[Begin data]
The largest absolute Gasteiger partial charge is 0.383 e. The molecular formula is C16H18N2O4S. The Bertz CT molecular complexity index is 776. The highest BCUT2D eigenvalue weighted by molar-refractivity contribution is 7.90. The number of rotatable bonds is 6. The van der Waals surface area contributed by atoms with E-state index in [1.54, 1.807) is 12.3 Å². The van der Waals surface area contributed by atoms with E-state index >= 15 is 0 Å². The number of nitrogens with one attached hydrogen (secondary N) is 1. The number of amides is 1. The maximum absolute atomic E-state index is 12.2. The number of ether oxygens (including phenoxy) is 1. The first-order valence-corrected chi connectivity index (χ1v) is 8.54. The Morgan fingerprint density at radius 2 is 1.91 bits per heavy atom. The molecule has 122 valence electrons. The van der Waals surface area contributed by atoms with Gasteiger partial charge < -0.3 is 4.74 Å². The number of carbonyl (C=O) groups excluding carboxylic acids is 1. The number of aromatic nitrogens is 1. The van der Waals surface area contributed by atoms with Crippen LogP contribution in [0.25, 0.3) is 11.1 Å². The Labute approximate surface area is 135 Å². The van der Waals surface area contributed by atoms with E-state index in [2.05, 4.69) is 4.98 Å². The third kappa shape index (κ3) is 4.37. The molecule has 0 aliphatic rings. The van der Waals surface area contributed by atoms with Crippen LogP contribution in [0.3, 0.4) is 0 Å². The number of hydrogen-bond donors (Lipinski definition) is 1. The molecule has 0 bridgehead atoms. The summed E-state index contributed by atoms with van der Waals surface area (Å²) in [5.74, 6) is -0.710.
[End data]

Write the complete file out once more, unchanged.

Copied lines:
The largest absolute Gasteiger partial charge is 0.383 e. The molecular formula is C16H18N2O4S. The Bertz CT molecular complexity index is 776. The highest BCUT2D eigenvalue weighted by molar-refractivity contribution is 7.90. The number of rotatable bonds is 6. The van der Waals surface area contributed by atoms with E-state index in [1.54, 1.807) is 12.3 Å². The van der Waals surface area contributed by atoms with E-state index >= 15 is 0 Å². The number of nitrogens with one attached hydrogen (secondary N) is 1. The number of amides is 1. The maximum absolute atomic E-state index is 12.2. The number of ether oxygens (including phenoxy) is 1. The first-order valence-corrected chi connectivity index (χ1v) is 8.54. The Morgan fingerprint density at radius 2 is 1.91 bits per heavy atom. The molecule has 122 valence electrons. The van der Waals surface area contributed by atoms with Gasteiger partial charge < -0.3 is 4.74 Å². The number of carbonyl (C=O) groups excluding carboxylic acids is 1. The number of aromatic nitrogens is 1. The van der Waals surface area contributed by atoms with Crippen LogP contribution in [0.25, 0.3) is 11.1 Å². The Labute approximate surface area is 135 Å². The van der Waals surface area contributed by atoms with E-state index in [2.05, 4.69) is 4.98 Å². The third kappa shape index (κ3) is 4.37. The molecule has 0 aliphatic rings. The van der Waals surface area contributed by atoms with Crippen LogP contribution in [0.3, 0.4) is 0 Å². The number of hydrogen-bond donors (Lipinski definition) is 1. The molecule has 0 bridgehead atoms. The summed E-state index contributed by atoms with van der Waals surface area (Å²) in [5.74, 6) is -0.710.